The University of North Georgia was recently awarded a six-year $1.5 million grant from the National Science Foundation, which will allow lower-income students to earn scholarships toward degrees in science, technology, engineering and mathematics.
“Almost all money is going directly into student pockets to support them getting through STEM degrees here at UNG,” said Natalie Hyslop, professor of biology at UNG and the grant’s principal investigator.
The grant will allow UNG to award scholarships of up to $10,000 annually to at least 31 students, with a roughly even split between those on the Gainesville and Dahlonega campuses.
Funding will begin at the start of 2023.
The grant “seeks to increase the number of low-income academically talented students with demonstrated financial need who earn degrees in STEM fields,” according to the National Science foundation website.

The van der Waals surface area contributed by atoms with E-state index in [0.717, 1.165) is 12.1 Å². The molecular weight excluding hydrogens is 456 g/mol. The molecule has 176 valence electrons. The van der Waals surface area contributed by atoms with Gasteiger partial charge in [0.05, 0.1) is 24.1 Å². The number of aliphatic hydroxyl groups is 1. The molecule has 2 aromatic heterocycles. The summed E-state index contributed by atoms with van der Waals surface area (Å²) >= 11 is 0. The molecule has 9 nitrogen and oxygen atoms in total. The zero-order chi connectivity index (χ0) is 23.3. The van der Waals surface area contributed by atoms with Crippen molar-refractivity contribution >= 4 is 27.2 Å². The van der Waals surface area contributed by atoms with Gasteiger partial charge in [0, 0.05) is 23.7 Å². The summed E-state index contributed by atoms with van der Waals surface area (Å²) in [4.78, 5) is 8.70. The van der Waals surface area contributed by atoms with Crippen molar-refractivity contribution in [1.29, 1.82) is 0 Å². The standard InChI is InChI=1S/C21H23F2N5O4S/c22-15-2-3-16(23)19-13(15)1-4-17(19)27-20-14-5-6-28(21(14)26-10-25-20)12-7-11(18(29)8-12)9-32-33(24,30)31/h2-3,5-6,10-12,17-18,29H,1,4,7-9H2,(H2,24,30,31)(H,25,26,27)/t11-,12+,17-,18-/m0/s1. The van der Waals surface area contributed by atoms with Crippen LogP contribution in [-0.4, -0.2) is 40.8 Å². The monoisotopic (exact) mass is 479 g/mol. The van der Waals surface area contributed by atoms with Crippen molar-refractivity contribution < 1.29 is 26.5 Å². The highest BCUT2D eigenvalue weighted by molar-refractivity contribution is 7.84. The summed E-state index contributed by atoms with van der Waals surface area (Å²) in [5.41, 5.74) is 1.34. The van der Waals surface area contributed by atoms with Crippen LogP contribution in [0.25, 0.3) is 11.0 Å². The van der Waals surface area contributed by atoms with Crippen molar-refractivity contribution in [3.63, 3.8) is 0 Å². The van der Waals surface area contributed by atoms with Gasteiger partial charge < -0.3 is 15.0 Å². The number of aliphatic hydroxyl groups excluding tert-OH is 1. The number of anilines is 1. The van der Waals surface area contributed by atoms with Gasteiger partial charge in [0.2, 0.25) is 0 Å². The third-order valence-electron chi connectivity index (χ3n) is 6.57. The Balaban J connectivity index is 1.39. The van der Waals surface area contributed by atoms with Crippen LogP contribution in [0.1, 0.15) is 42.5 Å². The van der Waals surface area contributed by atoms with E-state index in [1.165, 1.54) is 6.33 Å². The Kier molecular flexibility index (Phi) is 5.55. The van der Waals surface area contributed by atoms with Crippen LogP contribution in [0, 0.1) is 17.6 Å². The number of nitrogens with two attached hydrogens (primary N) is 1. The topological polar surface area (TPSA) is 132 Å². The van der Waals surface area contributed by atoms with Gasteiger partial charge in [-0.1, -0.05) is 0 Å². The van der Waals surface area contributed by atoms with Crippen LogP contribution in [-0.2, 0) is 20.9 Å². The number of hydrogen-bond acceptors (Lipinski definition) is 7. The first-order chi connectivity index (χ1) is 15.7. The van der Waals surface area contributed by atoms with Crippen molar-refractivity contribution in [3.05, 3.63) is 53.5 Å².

“This is going to really positively impact so many students’ lives,” Hyslop said. “We saw from our previous programs that it did, so we're really excited about this opportunity because now we have more money.”
UNG previously received a $615,000 grant under the same NSF S-STEM program, which ran from 2015-2020 and spurred undergraduate research that helped propel 14 UNG students directly to graduate school. It is unclear how competitive the grant was this time around, but last time, about one-in-four proposals were funded, Hyslop said.
The program is open to full-time and part-time students pursuing associate and bachelor's degrees in biology, chemistry, engineering, mathematics and physics. Students pursuing medical degrees are not eligible.
In addition to scholarship money, there will be a first-year STEM seminar, student support services, undergraduate research involvement, professional development and internship opportunities.
Students will be paired with a faculty mentor and a peer mentor. The first-year seminar will train students in study skills and resumes and connect them with speakers who help them understand what they can do with their degree upon graduation.
The grant began in 1998 when Congress passed the American Competitiveness in the Twenty-First Century Act.
“When Congress designated this money, they wanted it to go to lower-income students to help increase the diversity, and recently they started using language such as social mobility and economic mobility,” Hyslop said.